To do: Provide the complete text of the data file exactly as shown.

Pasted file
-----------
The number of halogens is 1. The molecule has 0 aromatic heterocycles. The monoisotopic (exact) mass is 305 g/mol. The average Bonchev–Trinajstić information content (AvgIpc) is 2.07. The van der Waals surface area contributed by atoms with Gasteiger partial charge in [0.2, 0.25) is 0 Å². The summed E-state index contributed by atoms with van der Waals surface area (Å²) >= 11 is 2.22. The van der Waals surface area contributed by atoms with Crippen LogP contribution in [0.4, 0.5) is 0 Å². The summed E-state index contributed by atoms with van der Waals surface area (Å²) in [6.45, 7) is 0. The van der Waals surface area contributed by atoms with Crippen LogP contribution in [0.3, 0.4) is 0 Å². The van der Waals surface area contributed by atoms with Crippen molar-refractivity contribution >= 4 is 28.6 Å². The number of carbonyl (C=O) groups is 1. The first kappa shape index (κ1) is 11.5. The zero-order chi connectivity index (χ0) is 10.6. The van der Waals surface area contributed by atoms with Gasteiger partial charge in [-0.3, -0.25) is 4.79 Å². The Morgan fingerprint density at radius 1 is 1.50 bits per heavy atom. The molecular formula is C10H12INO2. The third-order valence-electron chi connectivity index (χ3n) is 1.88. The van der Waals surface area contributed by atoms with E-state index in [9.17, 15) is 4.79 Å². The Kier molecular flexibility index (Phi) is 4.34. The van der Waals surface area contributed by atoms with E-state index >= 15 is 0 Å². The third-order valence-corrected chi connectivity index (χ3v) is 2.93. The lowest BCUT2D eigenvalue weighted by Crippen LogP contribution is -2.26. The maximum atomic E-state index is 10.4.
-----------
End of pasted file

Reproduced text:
The number of halogens is 1. The molecule has 0 aromatic heterocycles. The monoisotopic (exact) mass is 305 g/mol. The average Bonchev–Trinajstić information content (AvgIpc) is 2.07. The van der Waals surface area contributed by atoms with Gasteiger partial charge in [0.2, 0.25) is 0 Å². The summed E-state index contributed by atoms with van der Waals surface area (Å²) >= 11 is 2.22. The van der Waals surface area contributed by atoms with Crippen LogP contribution in [0.4, 0.5) is 0 Å². The summed E-state index contributed by atoms with van der Waals surface area (Å²) in [6.45, 7) is 0. The van der Waals surface area contributed by atoms with Crippen LogP contribution in [0.3, 0.4) is 0 Å². The van der Waals surface area contributed by atoms with Crippen molar-refractivity contribution >= 4 is 28.6 Å². The number of carbonyl (C=O) groups is 1. The first kappa shape index (κ1) is 11.5. The zero-order chi connectivity index (χ0) is 10.6. The van der Waals surface area contributed by atoms with Gasteiger partial charge in [-0.3, -0.25) is 4.79 Å². The Morgan fingerprint density at radius 1 is 1.50 bits per heavy atom. The molecular formula is C10H12INO2. The third-order valence-electron chi connectivity index (χ3n) is 1.88. The van der Waals surface area contributed by atoms with E-state index in [9.17, 15) is 4.79 Å². The Kier molecular flexibility index (Phi) is 4.34. The van der Waals surface area contributed by atoms with E-state index >= 15 is 0 Å². The third-order valence-corrected chi connectivity index (χ3v) is 2.93. The lowest BCUT2D eigenvalue weighted by Crippen LogP contribution is -2.26. The maximum atomic E-state index is 10.4.